For external mounting inspiration have a look at this.

    {param}



    What are the pros and cons of an EL backlight over an LED backlight?

    Displays using an EL backlight have a bluish green look to them. This is more consistent over all of the display, and the display is thinner than a regular LED backlit one.

    Pros of EL:
    Thinner display
    Lower power consumption

    Cons of EL:
    Low life span. (10K hours EL vs. 100K hours LED)*
    Not as bright as LED

    *Time until the brightness decreases to the half of the initial value

    (thanks to Henry from MO for this one!)
     
    Last edited: 19 Mar 2002
  3. Cheese

    Cheese Doc

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    LCD Software, what should I use?

    For the four main classes of display which need software to drive them (Serial alphanumeric, parallel alphanumeric, serial graphic and parallel graphic), I'll list all the available software I know of and give a short summary of it together with a star rating out of 5 (to reflect my opinion of it!).

    Serial alphanumeric


    LCD Smartie

    Cost:: None.

    Rating:: ****

    Stability:: Good.

    Support:: ?

    Author working on the next version?:: Yep

    Supported controllers:: Matrix Orbital, Crystal Fontz (and parallel's).

    Supported OS's:: Windows 9x/ME/NT/2k/XP

    Comments:: Improved greatly over the last few years, now has many features and is simple to use - highly recommended.

    Where to download:: http://lcdsmartie.sourceforge.net/

    LCDC

    Cost:: ~$20

    Rating:: ***

    Stability:: Few known issues.

    Support:: Lots, has its own forum here.

    Author working on the next version?:: Yes

    Supported controllers:: Only Matrix Oribital officially, unofficial files for the BG Micro VFD, the Seetron controller and some Noritake displays.

    Supported OS's:: Windows 9x/ME/NT/2k/XP

    Comments:: No other piece of LCD software has been as well developed or offers as many features. It's good, but it's expensive.

    Where to download::http://lcdc.planetdps.com/downloads.htm


    Crystal Control

    Cost:: None.

    Rating:: ***

    Stability:: Quite a few issues, worth trying before you buy an LCD that relies on it.

    Support:: Some, though author not always helpful, ask your questions here.

    Author working on the next version?:: Yes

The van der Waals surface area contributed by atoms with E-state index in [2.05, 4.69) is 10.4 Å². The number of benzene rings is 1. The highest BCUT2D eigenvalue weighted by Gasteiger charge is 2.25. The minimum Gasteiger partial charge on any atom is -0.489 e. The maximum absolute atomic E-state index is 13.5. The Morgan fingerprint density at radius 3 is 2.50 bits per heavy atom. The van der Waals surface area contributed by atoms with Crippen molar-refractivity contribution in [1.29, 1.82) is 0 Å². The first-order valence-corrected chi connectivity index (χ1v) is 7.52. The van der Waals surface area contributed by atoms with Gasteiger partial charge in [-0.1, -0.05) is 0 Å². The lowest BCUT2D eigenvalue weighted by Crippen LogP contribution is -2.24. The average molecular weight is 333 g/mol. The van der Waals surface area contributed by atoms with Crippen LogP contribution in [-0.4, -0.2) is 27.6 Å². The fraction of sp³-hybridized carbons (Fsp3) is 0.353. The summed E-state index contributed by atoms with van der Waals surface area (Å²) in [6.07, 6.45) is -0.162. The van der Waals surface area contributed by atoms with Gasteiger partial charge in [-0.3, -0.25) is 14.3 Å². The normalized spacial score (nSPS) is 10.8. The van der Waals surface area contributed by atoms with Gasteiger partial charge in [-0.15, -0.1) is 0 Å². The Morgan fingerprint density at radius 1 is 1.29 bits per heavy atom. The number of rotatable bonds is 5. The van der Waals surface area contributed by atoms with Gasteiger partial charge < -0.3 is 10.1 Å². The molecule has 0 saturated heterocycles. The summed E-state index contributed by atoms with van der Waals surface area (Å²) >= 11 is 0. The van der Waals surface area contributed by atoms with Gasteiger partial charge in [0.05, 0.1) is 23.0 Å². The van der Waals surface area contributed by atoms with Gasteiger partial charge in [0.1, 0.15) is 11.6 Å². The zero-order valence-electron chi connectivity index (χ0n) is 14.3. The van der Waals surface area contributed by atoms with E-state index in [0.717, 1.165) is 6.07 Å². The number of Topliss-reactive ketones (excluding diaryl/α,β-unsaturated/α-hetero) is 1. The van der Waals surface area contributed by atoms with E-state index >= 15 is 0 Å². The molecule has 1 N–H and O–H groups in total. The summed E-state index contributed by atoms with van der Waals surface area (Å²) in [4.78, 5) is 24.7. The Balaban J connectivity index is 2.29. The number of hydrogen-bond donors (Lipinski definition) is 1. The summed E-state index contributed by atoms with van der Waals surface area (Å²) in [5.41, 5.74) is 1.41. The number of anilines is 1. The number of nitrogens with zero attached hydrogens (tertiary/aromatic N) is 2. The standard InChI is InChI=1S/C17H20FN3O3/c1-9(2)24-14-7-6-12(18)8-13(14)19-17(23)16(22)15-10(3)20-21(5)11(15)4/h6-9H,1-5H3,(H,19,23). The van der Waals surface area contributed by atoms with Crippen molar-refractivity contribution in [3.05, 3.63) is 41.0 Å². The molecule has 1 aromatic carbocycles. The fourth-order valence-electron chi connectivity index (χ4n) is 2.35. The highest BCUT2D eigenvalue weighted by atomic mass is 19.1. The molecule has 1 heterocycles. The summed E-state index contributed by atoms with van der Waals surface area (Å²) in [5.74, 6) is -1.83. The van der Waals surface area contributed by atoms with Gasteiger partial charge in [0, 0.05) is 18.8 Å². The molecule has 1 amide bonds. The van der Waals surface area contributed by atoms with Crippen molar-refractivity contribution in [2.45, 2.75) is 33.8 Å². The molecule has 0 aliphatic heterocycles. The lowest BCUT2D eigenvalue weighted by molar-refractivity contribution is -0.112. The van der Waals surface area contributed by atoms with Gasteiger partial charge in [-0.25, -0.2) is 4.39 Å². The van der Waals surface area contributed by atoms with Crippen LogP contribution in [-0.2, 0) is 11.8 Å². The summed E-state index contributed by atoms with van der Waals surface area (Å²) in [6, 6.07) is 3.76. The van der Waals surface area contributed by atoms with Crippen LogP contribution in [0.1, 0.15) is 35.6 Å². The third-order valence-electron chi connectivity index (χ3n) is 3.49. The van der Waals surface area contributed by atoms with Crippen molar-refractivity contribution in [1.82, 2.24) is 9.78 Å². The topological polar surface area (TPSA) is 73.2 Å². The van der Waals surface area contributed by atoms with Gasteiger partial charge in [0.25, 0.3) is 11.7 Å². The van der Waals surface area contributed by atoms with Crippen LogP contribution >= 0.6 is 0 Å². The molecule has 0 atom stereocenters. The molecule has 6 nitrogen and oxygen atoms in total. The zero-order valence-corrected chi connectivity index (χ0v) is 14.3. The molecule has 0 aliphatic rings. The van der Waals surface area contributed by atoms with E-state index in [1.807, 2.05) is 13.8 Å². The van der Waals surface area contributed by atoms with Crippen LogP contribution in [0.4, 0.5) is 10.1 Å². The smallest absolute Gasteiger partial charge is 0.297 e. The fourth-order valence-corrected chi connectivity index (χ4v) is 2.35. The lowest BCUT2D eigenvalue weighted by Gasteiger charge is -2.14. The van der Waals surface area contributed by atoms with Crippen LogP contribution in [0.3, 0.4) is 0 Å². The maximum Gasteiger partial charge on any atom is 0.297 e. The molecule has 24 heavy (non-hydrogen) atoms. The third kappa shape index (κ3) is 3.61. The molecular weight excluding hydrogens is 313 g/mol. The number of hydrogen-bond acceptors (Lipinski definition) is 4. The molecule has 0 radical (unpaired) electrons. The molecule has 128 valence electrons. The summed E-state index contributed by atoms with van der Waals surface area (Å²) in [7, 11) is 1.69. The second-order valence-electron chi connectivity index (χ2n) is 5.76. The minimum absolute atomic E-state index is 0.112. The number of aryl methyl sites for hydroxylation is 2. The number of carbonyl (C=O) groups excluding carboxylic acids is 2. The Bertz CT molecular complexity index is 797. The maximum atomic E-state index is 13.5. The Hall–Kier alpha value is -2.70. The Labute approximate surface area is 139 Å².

Supported controllers:: Crystalfontz only.

    Supported OS's:: Windows 9x/ME/NT/2k/XP

    Comments:: CF's flagship software, should get better when more features are added.

    Where to download::http://www.crystalfontz.com/software/crystalcontrol/index.html

    LCDstats

    Cost:: None.

    Rating:: **

    Stability:: No known bugs (??).

    Support:: Some, ask questions here.

    Author working on the next version?:: Unsure (no updates in a long time, though next version has been promised).

    Supported controllers:: Matrix Orbital mainly, Crystalfontz version is available.

    Supported OS's:: Windows 9x/ME/NT/2k/XP

    Comments:: Solid, reliable program with some nice features for MO displays (good keypad and GPO control), not very customisable though :(

    Where to download::???


    LCDD

    Cost:: $19.95 per single license

    Rating:: **

    Stability:: No known bugs (??).

    Support:: Good, see here.

    Author working on the next version?:: Yes.

    Supported controllers:: Crystalfontz (model 634 only).

    Supported OS's:: Windows 9x/ME/NT/2k/XP

    Comments:: Good reliable server monitoring software.

    Where to download::http://www.2morrow.com/lcdd/


    LCDMax

    Cost:: 15 euros for the normal version.

    Rating:: **

    Stability:: Few known bugs.

    Support:: ?? None that's easy to find.

    Author working on the next version?:: Unsure.

    Supported controllers:: Crystalfontz with Matrix Orbital support.

    Supported OS's:: Windows 9x/ME/NT/2k/XP